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Strauss Center develops tool to map climate change

Ethiopia: In partnership with AidData, Strauss Center developed an online data portal to enable both researchers and policymakers to visualise data specific to climate change vulnerability, conflict and aid. The data analysis is also set to evaluate how these issues intersect within the continent of Africa. The Strauss Center developed the tool as part of the Climate Change and African Political Stability (CCAPS) programme.
“The complex pathways from climate change to security impacts have demanded new datasets to fill knowledge gaps, but also new ways of presenting the data to be of most use in policy planning,” said Francis J. Gavin, Director of the Strauss Center. “This mapping tool allows policymakers to analyse data from multiple sources at once, providing integrated analysis of the drivers and responses related to security risks stemming from climate change.”
The mapping tool, which uses Esri technology, allows users to select and layer any combination of CCAPS data onto one map to assess how myriad climate change impacts and responses intersect. For example, mapping conflict data over climate vulnerability data can assess how local conflict patterns could exacerbate climate-induced insecurity in a region. It also shows how conflict dynamics are changing over time and space.
“Climate change poses an enormous threat to the livelihoods and safety nets of millions of Africans. However the level of risk is not evenly spread and certainly doesn’t respect national boundaries,” said Jean-Louis Sarbib, CEO of Development Gateway. “To ask critical questions about how development assistance can reduce vulnerability, you need hyper-local data on climate, and also on aid-funded interventions. This is what the new CCAPS mapping tool shows in a digestible, interactive way. It will no doubt be a valuable new tool not only for researchers, but also policymakers, journalists and citizens.”
To assess the interaction of climate vulnerability and international aid, users can locate aid projects funded by the 27 donors tracked in Malawi’s Aid Management Platform, layered on top of climate change vulnerability data. Mapping such aid flows provides a new way to discern if adaptation aid is effectively targeting the regions where climate change poses the most significant risk to the sustainable development and political stability of a country.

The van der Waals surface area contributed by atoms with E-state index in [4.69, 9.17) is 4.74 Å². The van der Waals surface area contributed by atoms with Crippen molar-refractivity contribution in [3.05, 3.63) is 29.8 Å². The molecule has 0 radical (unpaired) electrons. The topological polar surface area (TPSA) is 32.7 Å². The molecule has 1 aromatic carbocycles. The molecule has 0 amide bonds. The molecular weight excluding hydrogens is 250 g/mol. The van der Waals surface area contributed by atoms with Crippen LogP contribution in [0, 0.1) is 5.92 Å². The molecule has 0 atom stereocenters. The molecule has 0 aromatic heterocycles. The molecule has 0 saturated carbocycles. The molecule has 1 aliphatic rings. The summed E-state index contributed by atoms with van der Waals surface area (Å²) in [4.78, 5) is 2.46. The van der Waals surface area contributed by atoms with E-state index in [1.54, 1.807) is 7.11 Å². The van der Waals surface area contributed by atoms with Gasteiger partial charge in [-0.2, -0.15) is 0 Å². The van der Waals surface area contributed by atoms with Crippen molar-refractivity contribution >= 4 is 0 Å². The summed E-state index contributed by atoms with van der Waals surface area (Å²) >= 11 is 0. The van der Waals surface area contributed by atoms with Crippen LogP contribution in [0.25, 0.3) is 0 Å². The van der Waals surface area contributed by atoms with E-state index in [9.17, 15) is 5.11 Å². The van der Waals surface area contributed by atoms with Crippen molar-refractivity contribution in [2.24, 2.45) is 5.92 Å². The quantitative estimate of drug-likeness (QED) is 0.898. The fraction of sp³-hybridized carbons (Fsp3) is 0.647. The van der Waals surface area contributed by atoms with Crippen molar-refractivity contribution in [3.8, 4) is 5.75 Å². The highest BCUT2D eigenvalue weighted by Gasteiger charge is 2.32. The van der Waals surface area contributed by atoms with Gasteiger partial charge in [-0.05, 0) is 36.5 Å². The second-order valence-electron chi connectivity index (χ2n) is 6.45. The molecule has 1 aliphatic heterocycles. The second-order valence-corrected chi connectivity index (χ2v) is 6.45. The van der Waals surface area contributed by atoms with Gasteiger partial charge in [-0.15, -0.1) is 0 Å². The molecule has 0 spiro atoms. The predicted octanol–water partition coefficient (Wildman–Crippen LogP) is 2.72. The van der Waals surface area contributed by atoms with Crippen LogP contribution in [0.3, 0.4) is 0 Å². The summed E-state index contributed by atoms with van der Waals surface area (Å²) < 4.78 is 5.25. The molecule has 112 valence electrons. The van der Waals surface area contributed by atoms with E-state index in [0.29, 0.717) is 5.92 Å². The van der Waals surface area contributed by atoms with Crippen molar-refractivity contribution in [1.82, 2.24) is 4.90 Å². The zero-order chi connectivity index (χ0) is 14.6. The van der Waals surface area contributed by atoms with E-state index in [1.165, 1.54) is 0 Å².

It represents the first effort of the sort envisioned by the Open Aid Partnership, an initiative spearheaded by the World Bank to increase the openness and effectiveness of development assistance at the sub-national level.
While the mapping tool is in its first stage of development, the next stage will convey a comprehensive picture of trends in Africa through the use of thematic mapping tools. Users will be able to access raw CCAPS data and use the mapping tool to combine CCAPS datasets with other organizations’ data to aggregate and disaggregate data in the way that is most useful to them. The thematic mapping tools will include data on:- Climate Change Vulnerability: Users will visualize the different components of the CCAPS Vulnerability Model, using both historical and projected climate data for Africa. Conflict: Users will access the current Armed Conflict Location and Event Data, real-time ACLED conflict data updated weekly, and CCAPS’ Social Conflict and Africa Database.- Adaptation Aid: In addition to the current development aid projects in Malawi, the mapping tool will include climate-coded aid projects in select countries and continent-wide data on adaptation aid.Governance: Users will access the first-ever continent-wide database classifying the political institutions in Africa on a spectrum of constitutional design, as well as data on governance quality and disaster management.
The current mapping tool is available through a user-friendly interface via: www.strausscenter.org/ccaps/mappingtool
Source: WNN